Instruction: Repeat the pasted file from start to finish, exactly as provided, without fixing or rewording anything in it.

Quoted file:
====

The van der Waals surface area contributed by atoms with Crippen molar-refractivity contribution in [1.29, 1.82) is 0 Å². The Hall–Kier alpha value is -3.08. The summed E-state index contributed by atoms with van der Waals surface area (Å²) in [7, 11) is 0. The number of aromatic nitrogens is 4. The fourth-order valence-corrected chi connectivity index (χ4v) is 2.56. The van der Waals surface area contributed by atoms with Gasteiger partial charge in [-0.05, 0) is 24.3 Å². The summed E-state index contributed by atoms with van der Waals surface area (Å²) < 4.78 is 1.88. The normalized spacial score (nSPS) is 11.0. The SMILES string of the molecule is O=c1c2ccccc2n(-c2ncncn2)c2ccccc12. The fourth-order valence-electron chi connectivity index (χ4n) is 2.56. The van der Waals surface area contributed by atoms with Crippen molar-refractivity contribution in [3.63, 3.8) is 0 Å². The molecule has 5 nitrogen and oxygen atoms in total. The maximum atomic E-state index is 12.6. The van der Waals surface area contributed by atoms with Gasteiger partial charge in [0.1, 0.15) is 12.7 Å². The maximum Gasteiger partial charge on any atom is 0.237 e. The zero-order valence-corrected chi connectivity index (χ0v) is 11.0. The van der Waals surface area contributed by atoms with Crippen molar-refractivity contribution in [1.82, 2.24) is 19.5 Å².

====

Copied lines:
The van der Waals surface area contributed by atoms with Crippen molar-refractivity contribution in [1.29, 1.82) is 0 Å². The Hall–Kier alpha value is -3.08. The summed E-state index contributed by atoms with van der Waals surface area (Å²) in [7, 11) is 0. The number of aromatic nitrogens is 4. The fourth-order valence-corrected chi connectivity index (χ4v) is 2.56. The van der Waals surface area contributed by atoms with Gasteiger partial charge in [-0.05, 0) is 24.3 Å². The summed E-state index contributed by atoms with van der Waals surface area (Å²) < 4.78 is 1.88. The normalized spacial score (nSPS) is 11.0. The SMILES string of the molecule is O=c1c2ccccc2n(-c2ncncn2)c2ccccc12. The fourth-order valence-electron chi connectivity index (χ4n) is 2.56. The van der Waals surface area contributed by atoms with Crippen molar-refractivity contribution in [3.63, 3.8) is 0 Å². The molecule has 5 nitrogen and oxygen atoms in total. The maximum atomic E-state index is 12.6. The van der Waals surface area contributed by atoms with Gasteiger partial charge in [0.1, 0.15) is 12.7 Å². The maximum Gasteiger partial charge on any atom is 0.237 e. The zero-order valence-corrected chi connectivity index (χ0v) is 11.0. The van der Waals surface area contributed by atoms with Crippen molar-refractivity contribution in [1.82, 2.24) is 19.5 Å².